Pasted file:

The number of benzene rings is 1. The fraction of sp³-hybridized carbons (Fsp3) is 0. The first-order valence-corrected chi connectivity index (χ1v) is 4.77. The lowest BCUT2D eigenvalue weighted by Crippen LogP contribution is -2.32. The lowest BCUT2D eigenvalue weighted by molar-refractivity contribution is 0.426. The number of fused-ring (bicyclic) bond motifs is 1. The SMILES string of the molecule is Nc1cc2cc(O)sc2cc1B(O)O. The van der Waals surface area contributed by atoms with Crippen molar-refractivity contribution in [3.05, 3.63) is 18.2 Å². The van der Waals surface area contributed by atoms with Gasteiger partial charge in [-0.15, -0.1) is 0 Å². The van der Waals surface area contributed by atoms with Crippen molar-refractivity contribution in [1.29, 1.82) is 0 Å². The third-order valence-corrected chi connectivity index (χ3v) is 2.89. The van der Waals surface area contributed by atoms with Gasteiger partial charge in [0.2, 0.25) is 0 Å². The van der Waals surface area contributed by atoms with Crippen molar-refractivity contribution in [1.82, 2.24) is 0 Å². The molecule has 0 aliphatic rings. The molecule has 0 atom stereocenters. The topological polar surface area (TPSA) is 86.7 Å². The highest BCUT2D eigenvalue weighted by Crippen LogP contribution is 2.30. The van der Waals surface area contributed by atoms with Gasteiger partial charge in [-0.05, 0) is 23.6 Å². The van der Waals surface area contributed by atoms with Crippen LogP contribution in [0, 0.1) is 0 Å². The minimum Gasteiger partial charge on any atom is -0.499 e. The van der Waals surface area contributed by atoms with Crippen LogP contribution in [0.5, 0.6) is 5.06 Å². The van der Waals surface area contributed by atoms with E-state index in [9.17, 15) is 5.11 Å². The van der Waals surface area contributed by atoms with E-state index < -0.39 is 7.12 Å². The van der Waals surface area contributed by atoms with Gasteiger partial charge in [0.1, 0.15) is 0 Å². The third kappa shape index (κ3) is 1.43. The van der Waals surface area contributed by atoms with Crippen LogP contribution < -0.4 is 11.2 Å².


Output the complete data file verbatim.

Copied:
The number of benzene rings is 1. The fraction of sp³-hybridized carbons (Fsp3) is 0. The first-order valence-corrected chi connectivity index (χ1v) is 4.77. The lowest BCUT2D eigenvalue weighted by Crippen LogP contribution is -2.32. The lowest BCUT2D eigenvalue weighted by molar-refractivity contribution is 0.426. The number of fused-ring (bicyclic) bond motifs is 1. The SMILES string of the molecule is Nc1cc2cc(O)sc2cc1B(O)O. The van der Waals surface area contributed by atoms with Crippen molar-refractivity contribution in [3.05, 3.63) is 18.2 Å². The van der Waals surface area contributed by atoms with Gasteiger partial charge in [-0.15, -0.1) is 0 Å². The van der Waals surface area contributed by atoms with Crippen molar-refractivity contribution in [1.29, 1.82) is 0 Å². The third-order valence-corrected chi connectivity index (χ3v) is 2.89. The van der Waals surface area contributed by atoms with Gasteiger partial charge in [0.2, 0.25) is 0 Å². The van der Waals surface area contributed by atoms with Crippen molar-refractivity contribution in [1.82, 2.24) is 0 Å². The molecule has 0 aliphatic rings. The molecule has 0 atom stereocenters. The topological polar surface area (TPSA) is 86.7 Å². The highest BCUT2D eigenvalue weighted by Crippen LogP contribution is 2.30. The van der Waals surface area contributed by atoms with Gasteiger partial charge in [-0.05, 0) is 23.6 Å². The van der Waals surface area contributed by atoms with Crippen LogP contribution in [0, 0.1) is 0 Å². The minimum Gasteiger partial charge on any atom is -0.499 e. The van der Waals surface area contributed by atoms with Crippen LogP contribution in [0.5, 0.6) is 5.06 Å². The van der Waals surface area contributed by atoms with E-state index in [9.17, 15) is 5.11 Å². The van der Waals surface area contributed by atoms with E-state index < -0.39 is 7.12 Å². The van der Waals surface area contributed by atoms with Gasteiger partial charge in [0.1, 0.15) is 0 Å². The third kappa shape index (κ3) is 1.43. The van der Waals surface area contributed by atoms with Crippen LogP contribution < -0.4 is 11.2 Å².